Tuesday, 14 August 2012

Surrealism - Part Two

The Grand Master - Luis Bunuel

After my revelatory discussions with Dusan Marek, who had taught me that Surrealism was more a way of life than an art movement, and my meeting with Denys Finney, who had opened the possibility of me becoming an artist, I started to study my new interest with passion. Influential books were:

  • Dada: art and anti-art by Hans Richter
  • The History of Surrealist Painting by Marcel Jean
  • Diary of a Genius by Salvador Dali
  • Surrealism by Herbert Read
  • Selected Poems and Nadja by Andre Breton
  • Surrealists on Art ed. by Lucy Lippard
  • The Road to the Absolute by Anna Balakian
  • Dialogues with Marcel Duchamp by Pierre Cabanne

But the person who (for me) galvanised the essence of surrealism was Luis Bunuel, in my opinion the most compleat surrealist of all. The first Bunuel film I saw was Viridiana. The effect of this I can only liken to a Buddhist achieving enlightenment. And the story of it's making, and subsequent release, is as surreal as the film itself.

Fernando Rey and Sylvia Pinal in Viridiana 1961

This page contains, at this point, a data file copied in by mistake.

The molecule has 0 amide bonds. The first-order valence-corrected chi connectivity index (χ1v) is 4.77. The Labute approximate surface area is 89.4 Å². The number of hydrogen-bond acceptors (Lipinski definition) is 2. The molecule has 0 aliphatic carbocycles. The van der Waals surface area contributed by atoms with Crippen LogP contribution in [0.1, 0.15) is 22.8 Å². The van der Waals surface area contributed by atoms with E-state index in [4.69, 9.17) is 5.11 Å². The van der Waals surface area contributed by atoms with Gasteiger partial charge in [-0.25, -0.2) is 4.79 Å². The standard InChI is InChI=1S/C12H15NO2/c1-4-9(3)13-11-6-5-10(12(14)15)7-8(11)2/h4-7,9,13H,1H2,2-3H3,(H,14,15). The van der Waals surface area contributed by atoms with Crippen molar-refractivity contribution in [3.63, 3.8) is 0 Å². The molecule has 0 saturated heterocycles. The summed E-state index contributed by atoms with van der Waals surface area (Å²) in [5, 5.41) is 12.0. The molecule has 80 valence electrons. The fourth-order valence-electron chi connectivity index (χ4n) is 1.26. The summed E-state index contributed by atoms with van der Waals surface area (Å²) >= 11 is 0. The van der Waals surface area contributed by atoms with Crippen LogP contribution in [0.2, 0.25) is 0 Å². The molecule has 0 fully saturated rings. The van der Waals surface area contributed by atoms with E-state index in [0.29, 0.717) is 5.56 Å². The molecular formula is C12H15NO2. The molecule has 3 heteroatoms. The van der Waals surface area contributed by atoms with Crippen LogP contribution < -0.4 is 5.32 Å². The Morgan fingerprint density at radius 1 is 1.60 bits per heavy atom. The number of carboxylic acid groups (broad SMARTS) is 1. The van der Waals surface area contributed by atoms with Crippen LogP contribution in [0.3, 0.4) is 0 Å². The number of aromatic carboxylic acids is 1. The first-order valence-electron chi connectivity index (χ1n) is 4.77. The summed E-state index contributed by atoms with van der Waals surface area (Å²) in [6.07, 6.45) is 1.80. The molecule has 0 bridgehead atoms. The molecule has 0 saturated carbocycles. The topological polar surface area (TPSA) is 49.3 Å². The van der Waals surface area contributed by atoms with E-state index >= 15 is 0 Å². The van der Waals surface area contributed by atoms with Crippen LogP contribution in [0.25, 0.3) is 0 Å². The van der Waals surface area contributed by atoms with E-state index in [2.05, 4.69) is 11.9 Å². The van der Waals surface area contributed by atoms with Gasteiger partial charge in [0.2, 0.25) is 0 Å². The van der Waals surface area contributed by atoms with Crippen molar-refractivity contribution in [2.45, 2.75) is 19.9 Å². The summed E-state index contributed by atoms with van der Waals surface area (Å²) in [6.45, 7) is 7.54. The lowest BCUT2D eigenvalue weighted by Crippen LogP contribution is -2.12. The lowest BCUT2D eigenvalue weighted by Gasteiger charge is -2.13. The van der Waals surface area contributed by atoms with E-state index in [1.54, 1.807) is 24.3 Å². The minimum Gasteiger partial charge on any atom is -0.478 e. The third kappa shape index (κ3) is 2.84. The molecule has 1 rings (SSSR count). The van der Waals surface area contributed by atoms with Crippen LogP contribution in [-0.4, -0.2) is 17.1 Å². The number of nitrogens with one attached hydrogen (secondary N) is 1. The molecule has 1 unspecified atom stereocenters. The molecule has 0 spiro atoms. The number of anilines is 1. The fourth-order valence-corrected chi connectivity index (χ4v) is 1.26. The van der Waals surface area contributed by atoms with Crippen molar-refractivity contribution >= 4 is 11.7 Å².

The story is purely de Sadeian in concept, and could have (like de Sade's Justine) been subtitled The folly of virtue. But where the Divine Marquis attempts to shock with his pornography, Bunuel shocks with subversive ideas, and it is this that makes the film so dangerous. Bunuel said, 'What I am aiming to do in my films is to disturb people and destroy the rules of a kind of conformism that wants everyone to think that they are living in the best of all possible worlds'. In Viridiana he takes a swipe at just about everything, from religion to society, moral standards, obsession, class divisions, innocence and trust. In Viridiana there are no winners...everyone loses eventually. I watch Bunuel not to be entertained, but to learn...

Bunuel had returned to Spain from a 25 year self-imposed exile in Mexico to make this film. The script had been submitted to the Government censors who took umbrage with the closing scene, and Bunuel modified it accordingly. Why they allowed the rest of the script is still a mystery. Bunuel shot the film in his usual economic, to the point, often just one take style. The negatives were smuggled into France and the film premiered at the 1961 Cannes Film Festival as Spain's official entry where it was awarded the Palme d'Or and received a 7 minute standing ovation. It was promptly banned by the Franco government in Spain and blacklisted by the Vatican as 'sacreligious and blasphematory'. I suspect that Bunuel was as honored by this response as he was in receiving the Golden Palm. The master had struck again...

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